As we watch embers fly from the conflagration that is Donald Trump’s unhinged campaign for America’s presidency, it is tempting to start probing questions of its legacy. What will remain after this bad hombre retreats to Trump Tower and ascends the escalator from which he once entered our lives to announce his noxious candidacy?
Much has been written about the toxic brew of misogyny, racism, Islamophobia and xenophobia that Trump has served up in generous quantities at rallies and on the Twittersphere. The rhetoric and malice found here have permeated large parts of the country. Long-harbored grievances and fears are now expressed openly. As Jeremy Scahill of the Intercept observes:
Whether Trump wins, loses, or loses big, he has empowered fascists, racists and bigots. He did not create them, but he has legitimized them by becoming the nominee and openly expressing their heinous, hateful beliefs. This, to me, is one of the most frightening developments on a domestic level in the U.S. this election cycle. Trump may go away, but the people he has empowered will not.
While Trump has encouraged some of the darkest sentiments, he has also inspired a wave of vile followers, from Scottie Nell Hughes and Katrina Pierson to Rudy Giuliani and Pastor Mark Burns. The Republican nominee’s message emboldens Europe’s far right. Hindu nationalists in India are enamored with the Islamophobia he has channeled during the election. Former KKK leader David Duke is attempting to ride the wave of hate into a U.S. Senate seat in Louisiana.
Now, onetime Boston Red Sox hero Curt Schilling wants to topple Sen. Elizabeth Warren in Massachusetts. He is teeming with gumption. In August, Schilling said, “I would like to be one of the people responsible for getting Elizabeth Warren out of politics. I’ve never been somebody to sit around talking about getting stuff done without actually trying to help.”
Schilling’s athletic legacy is mythic. As Ian Crouch writes, he went from “star pitcher to Boston folk hero on the night of October 19, 2004,” when Schilling pitched for the Red Sox in Game Six of the American League Championship Series against the archrival New York Yankees, “with splotches of what looked like blood on the sock that covered his right ankle.” Pitching despite a torn tendon sheath, he emerged infallible from this “bloody sock” game after leading his team to victory.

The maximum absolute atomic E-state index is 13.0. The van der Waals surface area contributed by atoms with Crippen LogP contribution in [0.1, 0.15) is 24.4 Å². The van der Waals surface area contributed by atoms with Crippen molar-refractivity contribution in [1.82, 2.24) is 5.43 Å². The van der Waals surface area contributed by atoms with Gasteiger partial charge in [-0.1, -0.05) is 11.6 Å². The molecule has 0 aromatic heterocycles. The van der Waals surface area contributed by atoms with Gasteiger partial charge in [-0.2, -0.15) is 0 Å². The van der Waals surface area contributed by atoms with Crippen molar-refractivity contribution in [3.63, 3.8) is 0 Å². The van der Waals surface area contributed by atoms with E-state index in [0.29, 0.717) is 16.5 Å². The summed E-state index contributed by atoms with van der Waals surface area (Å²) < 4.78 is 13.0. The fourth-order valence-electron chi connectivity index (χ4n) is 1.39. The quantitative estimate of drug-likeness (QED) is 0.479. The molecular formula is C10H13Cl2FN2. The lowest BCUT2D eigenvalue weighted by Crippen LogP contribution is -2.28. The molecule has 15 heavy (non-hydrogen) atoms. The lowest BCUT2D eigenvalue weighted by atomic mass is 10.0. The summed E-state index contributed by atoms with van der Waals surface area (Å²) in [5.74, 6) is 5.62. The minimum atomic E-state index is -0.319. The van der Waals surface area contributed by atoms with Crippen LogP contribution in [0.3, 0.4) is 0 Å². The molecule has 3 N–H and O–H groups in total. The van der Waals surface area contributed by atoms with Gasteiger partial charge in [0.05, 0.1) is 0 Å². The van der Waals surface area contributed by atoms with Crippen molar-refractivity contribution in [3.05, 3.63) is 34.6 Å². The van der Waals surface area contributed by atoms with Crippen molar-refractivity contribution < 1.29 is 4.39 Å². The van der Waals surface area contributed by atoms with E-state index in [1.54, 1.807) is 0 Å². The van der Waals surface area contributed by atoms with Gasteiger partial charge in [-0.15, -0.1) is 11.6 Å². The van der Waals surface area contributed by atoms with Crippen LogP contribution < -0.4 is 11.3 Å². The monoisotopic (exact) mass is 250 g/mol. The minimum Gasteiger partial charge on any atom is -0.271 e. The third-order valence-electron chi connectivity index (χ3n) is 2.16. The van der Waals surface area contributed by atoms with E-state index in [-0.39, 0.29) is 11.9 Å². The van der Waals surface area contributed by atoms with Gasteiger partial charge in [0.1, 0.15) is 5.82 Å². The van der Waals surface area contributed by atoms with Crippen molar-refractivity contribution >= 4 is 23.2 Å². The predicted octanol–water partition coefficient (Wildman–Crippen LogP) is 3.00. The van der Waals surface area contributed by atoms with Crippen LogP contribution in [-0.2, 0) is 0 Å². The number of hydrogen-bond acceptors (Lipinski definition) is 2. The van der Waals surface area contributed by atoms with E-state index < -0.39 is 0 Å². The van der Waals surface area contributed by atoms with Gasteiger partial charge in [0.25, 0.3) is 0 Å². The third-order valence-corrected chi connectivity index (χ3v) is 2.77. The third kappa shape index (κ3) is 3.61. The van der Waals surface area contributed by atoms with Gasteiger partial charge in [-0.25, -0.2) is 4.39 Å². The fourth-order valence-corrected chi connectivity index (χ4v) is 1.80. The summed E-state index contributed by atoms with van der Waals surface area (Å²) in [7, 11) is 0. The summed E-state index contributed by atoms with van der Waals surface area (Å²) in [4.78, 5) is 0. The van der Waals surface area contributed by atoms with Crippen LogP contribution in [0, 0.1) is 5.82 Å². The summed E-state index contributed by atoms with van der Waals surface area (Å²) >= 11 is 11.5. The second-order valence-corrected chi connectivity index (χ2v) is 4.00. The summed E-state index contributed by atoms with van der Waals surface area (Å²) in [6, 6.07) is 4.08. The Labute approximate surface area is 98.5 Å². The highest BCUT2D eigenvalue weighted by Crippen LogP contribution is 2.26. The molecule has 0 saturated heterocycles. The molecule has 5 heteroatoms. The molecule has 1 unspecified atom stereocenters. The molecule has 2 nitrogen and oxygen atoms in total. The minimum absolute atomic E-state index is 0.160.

Exalted due to his sublime performance and valor in one of the most iconic moments in Boston history, Schilling has struggled to stay relevant since his retirement in 2009. He’s not the first athlete to parlay his fame into a political career — New York Knicks legend Bill Bradley spent many years in the Senate, and two other former NBA stars, Dave Bing and Kevin Johnson, are now the mayors of Detroit and Sacramento, respectively. But Schilling stands out in one sense: He has remade himself as an odious political creature seemingly crafted by Donald Trump himself.
After a foray into video-game development that cratered, Schilling shifted to broadcasting at ESPN. Except he didn’t stick to his day job, and soon was ventilating his political views on social media and railing against political correctness. Muslims were compared to Nazis. Evolution was debated with co-workers.
ESPN finally lost its tolerance for Schilling’s abhorrent views earlier this year and canned him after he shared a bathroom-panic meme depicting an overweight man in drag with the caption: “LET HIM IN! To the restroom with your daughter or else you’re a narrow minded, judgemental [sic], unloving, racist bigot who needs to die!!!”
Schilling’s departure from ESPN allowed him to descend unfettered into the abyss of Trumpian politics. He wants Hillary Clinton “buried under a jail somewhere” for her use of a private e-mail server. He describes the Black Lives Matter movement as “terrorist.” He wants to see “a version of the Berlin Wall on our southern border” and has gone even further than Trump in suggesting that all Muslims should be considered terrorists.
Most recently, the Sox legend was seen on Fox News inexplicably defending Donald Trump’s comments from a 1992 tape in which he said of a preteen girl, “I am going to be dating her in 10 years. Can you believe it?”
All these rancid utterances have likely contributed to a recent poll that puts Warren 19 points ahead of Schilling in a potential 2018 Senate race. An endorsement from Trump is unlikely to help Schilling now. He would have been better served by shoving his bloody sock into his mouth every time he was tempted to spew more bile.